Video signals can be difficult to display on an oscilloscope. Normal trigger circuits in most oscilloscopes have trouble getting a stable trigger from the combined vertical and horizontal sync signals, color burst, and picture signal in a composite video waveform. Even the “TV Sync” trigger detector available in some low-cost oscilloscopes is inadequate to obtain a stable display.
The circuit shown monitors a composite video signal and provides stable sync pulses for the external trigger of an oscilloscope (see the figure). The Trigger Selector switch chooses Video, Composite Sync, Color Burst Sync, Vertical Sync, Vertical Odd Field Sync, or Cursor Position for the oscilloscope. Two timer chains provide a rectangular cursor (width and height approximately 8% of the full screen). The cursor is movable across the full width and height of the screen by adjusting the Horizontal and Vertical Cursor Controls.
The circuit provides a positive Intensity pulse for the oscilloscope Intensity (Z-axis) input. This permits close inspection of any portion of the video signal corresponding to the position of the cursor. If the oscilloscope is hooked up to a color demodulator as a vectorscope, this feature highlights the demodulated color on the vectorscope display. This is useful in applying color correction or enhancement as part of a video-editing setup.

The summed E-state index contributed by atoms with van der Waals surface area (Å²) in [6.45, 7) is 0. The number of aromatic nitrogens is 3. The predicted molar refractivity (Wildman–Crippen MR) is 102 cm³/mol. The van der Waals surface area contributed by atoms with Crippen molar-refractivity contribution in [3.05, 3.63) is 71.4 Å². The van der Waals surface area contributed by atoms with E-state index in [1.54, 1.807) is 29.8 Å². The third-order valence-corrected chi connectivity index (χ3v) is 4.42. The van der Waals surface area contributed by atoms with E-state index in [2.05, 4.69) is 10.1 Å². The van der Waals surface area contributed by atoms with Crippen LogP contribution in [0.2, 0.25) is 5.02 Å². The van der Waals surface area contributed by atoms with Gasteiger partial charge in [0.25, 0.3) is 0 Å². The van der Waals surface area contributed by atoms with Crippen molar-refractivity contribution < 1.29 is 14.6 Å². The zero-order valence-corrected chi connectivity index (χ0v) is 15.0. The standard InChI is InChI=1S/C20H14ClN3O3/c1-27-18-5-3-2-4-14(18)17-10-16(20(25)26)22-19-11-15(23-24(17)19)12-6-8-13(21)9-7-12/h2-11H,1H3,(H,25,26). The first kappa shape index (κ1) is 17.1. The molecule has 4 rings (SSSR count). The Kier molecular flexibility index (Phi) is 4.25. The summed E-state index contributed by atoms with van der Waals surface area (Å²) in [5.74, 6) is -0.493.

The circuit contains a Power LED and a Vertical Sync Indicator LED. The Cursor On switch allows the movable cursor to be observed on a video monitor attached to the Video Out connector. The Intensity switch controls the Intensity pulse to the oscilloscope.
The LM1881 Sync Detector separates the various sync signals from the composite video into stable logic pulses. Color burst sync, which occurs at the start of every horizontal line, is applied to a 555 CMOS timer. The timer output pulse width is adjusted by the Horizontal Cursor Control over the full width of the line. This output pulse drives a second 555 timer which establishes the cursor window width. The output of this second timer drives a 74HCT86 exclusive-OR gate through an RC circuit, providing a short positive pulse corresponding to the start and end of the horizontal cursor window.
Vertical sync, which occurs at the start of every vertical field, is similarly processed by a parallel set of timer circuits to establish the start and end of the vertical cursor window. The 74HCT132 NAND gates combine these signals into the desired square cursor. The resulting square cursor drives the 2N4401 transistor. When switched on, the transistor reduces the amplitude of the video signal at the Video Out connector through the voltage-divider action of the 5.1-Ω and 10-Ω resistors. This results in a gray cursor surrounding the area of interest on a video monitor. The 0.1-µF capacitor protects the transistor from any dc voltage on the video.
The fixed resistors associated with the Horizontal and Vertical Cursor Controls provide the range of timing adjustments shown. Their values may be modified to account for tolerances of the other components.